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Royal Bank of Canada's profit in the latest quarter surged beyond expectations, despite a drop in revenue, as the country's largest lender released more than half a billion dollars from its rainy day fund.
RBC's net income in the fiscal third quarter, which ended July 31, rose 34 per cent year-over-year to almost $4.3 billion. On an adjusted basis, the bank earned $3.00 per share; analysts, on average, were expecting $2.72 on that basis. The bank's revenue slipped to $12.8 billion from $12.9 billion a year earlier.
For the second consecutive quarter, RBC benefitted from lightening its provisions for credit losses. At the onset of the pandemic, Canada's banks set aside billions of dollars to brace themselves for the possibility of a surge in loan defaults. But that onslaught of sour loans never materialized. And so, in the latest quarter, RBC released $540 million from its provisions. In the prior quarter, the bank released $96 million.
"Our diversified businesses and disciplined approach to risk and cost management underpinned our results," said Dave McKay, RBC's president and chief executive officer, in a release. "We remain cautiously optimistic about the macroeconomic outlook and focused on supporting clients and communities through the ongoing recovery."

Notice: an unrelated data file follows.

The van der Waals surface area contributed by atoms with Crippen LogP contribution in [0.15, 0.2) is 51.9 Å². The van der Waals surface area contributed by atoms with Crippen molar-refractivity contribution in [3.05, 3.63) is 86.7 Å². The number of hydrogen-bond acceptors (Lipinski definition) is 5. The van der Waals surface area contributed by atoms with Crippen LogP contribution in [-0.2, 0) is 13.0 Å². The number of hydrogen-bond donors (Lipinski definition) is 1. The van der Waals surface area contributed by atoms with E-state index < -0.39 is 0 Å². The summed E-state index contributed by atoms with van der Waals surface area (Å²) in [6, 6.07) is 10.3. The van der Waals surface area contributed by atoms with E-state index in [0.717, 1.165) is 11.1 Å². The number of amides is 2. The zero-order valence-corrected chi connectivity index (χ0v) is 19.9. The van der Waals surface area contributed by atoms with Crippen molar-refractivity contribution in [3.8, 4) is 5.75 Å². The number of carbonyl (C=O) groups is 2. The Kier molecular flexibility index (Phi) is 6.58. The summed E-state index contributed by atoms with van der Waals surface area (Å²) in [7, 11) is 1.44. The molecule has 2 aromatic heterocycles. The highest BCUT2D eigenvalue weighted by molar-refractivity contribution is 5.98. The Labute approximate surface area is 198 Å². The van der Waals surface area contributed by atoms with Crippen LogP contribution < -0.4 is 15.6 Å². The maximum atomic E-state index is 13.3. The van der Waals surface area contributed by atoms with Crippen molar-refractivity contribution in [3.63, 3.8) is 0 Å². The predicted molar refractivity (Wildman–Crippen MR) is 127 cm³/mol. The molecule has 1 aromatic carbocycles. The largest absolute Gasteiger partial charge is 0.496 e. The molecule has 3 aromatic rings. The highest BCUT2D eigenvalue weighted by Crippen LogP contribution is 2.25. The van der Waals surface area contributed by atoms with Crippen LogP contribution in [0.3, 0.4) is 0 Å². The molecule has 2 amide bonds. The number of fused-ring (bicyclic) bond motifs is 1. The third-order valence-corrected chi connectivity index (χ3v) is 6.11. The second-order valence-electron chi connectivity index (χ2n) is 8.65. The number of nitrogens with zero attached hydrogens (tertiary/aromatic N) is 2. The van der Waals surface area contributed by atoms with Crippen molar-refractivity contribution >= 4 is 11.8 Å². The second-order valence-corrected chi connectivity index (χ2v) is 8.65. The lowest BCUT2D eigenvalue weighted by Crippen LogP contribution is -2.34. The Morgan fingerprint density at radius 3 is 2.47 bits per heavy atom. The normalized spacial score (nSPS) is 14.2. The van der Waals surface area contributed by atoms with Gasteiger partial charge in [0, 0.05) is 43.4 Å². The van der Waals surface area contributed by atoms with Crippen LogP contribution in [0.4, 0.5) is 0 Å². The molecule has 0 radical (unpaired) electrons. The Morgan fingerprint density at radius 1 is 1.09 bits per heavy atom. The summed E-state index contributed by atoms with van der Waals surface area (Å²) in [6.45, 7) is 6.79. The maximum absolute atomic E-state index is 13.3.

Royal Bank's core personal and commercial banking unit posted a 55 per cent surge in profitability, as net income reached $2.1 billion. Revenue in the Canadian banking division rose eight per cent year-over-year to almost $4.5 billion amid an uptick in lending activity. Notably, the balance of residential mortgages hit $320.1 billion, compared to $283.4 billion a year earlier.
The bank's other primary profit driver in the period was its capital markets division, where net income climbed 19 per cent year-over-year to $1.13 billion thanks to record revenue from corporate and investment banking.
“After stripping out the lower than expected provisions, it appears that Royal’s third-quarter earnings were essentially in line with expectations. While this may generate some relative weakness, given the beats that we have seen to date, we view the results positively,” said Barclays Senior Analyst John Aiken in a note to clients Wednesday.
RBC's key capital cushion - the Common Equity Tier 1 ratio - reached 13.6 per cent in the period, compared to 12.8 per cent in the fiscal second quarter. Canada's banks have seen that ratio rise in recent quarters amid a ban on share buybacks and dividend hikes. The Office of the Superintendent of Financial Institutions (OSFI) implemented that prohibition more than a year ago to ensure the financial system could operate properly during the pandemic. Analysts widely expect OSFI to stand down on that rule later this year.